Expert urges regulators to restrict how companies can access and use employee health data.
What if your boss used your heart rate to infer your stress level and decided not to promote you?
According to a recent article by Elizabeth A. Brown, a professor at Bentley University, your boss should be punished for violating the law. But no current regulation prevents employers for using health data in this way. Brown argues that employees need greater legal protections, particularly with employers collecting increasing amounts of biometric information, such as DNA, fingerprints, eye scans, and facial images.
One way that employers collect this biometric information is through wearable devices, such as smart watches and fitness trackers, which are often part of employers’ workplace wellness programs. Brown explains that workplace wellness is now an $8 billion industry in which employers can encourage workers to stop smoking, exercise more, or meditate. As more employers offer workplace wellness programs to their employees, they may also collect more biometric information through wearables and associated apps.
Employers may collect employee data to provide more counseling and resources to workers who experience more stress. They may also believe that healthy workers are more productive and will have lower health insurance costs in the long-term.
Collecting biometric data, however, may come at the cost of mismeasuring workers due to inaccurate data. After all, wearables may malfunction.
Furthermore, third-party data collectors use algorithms to create “risk scores” based on biometric data that purport to predict likely illnesses and behaviors for a given individual, which may not be reliable. While acknowledging that health care providers can use predictive risk scores to assess possible treatments for their patients, Brown emphasizes that companies generating these scores should explain their algorithms or demonstrate that they are not biased.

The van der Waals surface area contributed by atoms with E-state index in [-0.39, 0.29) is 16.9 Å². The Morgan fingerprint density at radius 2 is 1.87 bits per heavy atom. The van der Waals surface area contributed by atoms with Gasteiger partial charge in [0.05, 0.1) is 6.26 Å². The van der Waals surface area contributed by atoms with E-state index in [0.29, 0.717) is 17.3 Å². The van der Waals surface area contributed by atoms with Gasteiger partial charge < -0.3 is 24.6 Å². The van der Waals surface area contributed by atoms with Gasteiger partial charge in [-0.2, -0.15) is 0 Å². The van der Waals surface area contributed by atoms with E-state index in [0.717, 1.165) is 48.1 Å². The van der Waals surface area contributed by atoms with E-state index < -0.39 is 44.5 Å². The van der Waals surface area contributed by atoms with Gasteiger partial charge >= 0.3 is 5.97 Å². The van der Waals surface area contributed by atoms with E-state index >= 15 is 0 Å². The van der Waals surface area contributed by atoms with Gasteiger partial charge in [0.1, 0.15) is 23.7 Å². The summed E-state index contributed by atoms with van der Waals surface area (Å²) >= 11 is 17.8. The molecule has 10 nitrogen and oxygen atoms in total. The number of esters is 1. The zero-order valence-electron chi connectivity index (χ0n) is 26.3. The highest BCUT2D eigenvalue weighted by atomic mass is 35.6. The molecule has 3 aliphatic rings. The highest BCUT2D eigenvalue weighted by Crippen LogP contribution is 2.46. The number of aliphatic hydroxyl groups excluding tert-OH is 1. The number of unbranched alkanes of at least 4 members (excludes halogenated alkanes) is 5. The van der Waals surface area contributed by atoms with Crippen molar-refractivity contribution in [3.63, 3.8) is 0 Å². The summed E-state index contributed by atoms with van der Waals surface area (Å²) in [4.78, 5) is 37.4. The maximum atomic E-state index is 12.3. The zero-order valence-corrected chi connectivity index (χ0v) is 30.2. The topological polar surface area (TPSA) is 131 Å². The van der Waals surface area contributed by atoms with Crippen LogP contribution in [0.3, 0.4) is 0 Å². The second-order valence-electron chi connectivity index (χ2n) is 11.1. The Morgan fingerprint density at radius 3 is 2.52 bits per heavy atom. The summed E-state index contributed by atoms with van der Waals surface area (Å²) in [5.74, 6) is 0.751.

Employees who use apps that track reproductive health are especially vulnerable, Brown argues, because employers could gain access to the data on fitness bracelets, smart watches, and apps that track fertility, predict ovulation, and monitor fetuses. This tracking could lead employers to discriminate based on gender, pregnancy, or predicted pregnancy. Although the United States has anti-discrimination laws, such as the Civil Rights Act of 1964 and the Pregnancy Discrimination Act of 1978, these laws fail to protect against misuse of health data.
Having biometric and health tracking data available increases the potential for employers to rely on them to make adverse employment decisions. Brown cites a study that found most global business leaders are not “very confident” in their ability to collect and analyze data responsibly when it comes to their employees.
Despite employers’ self-reported lack of confidence in handling employee health data responsibly, Brown predicts that employees will not object to employers collecting their data because biometric and health tracking is ubiquitous in the United States. Apple phones use facial recognition to unlock themselves, and one in two American adults are already in a law enforcement facial recognition database.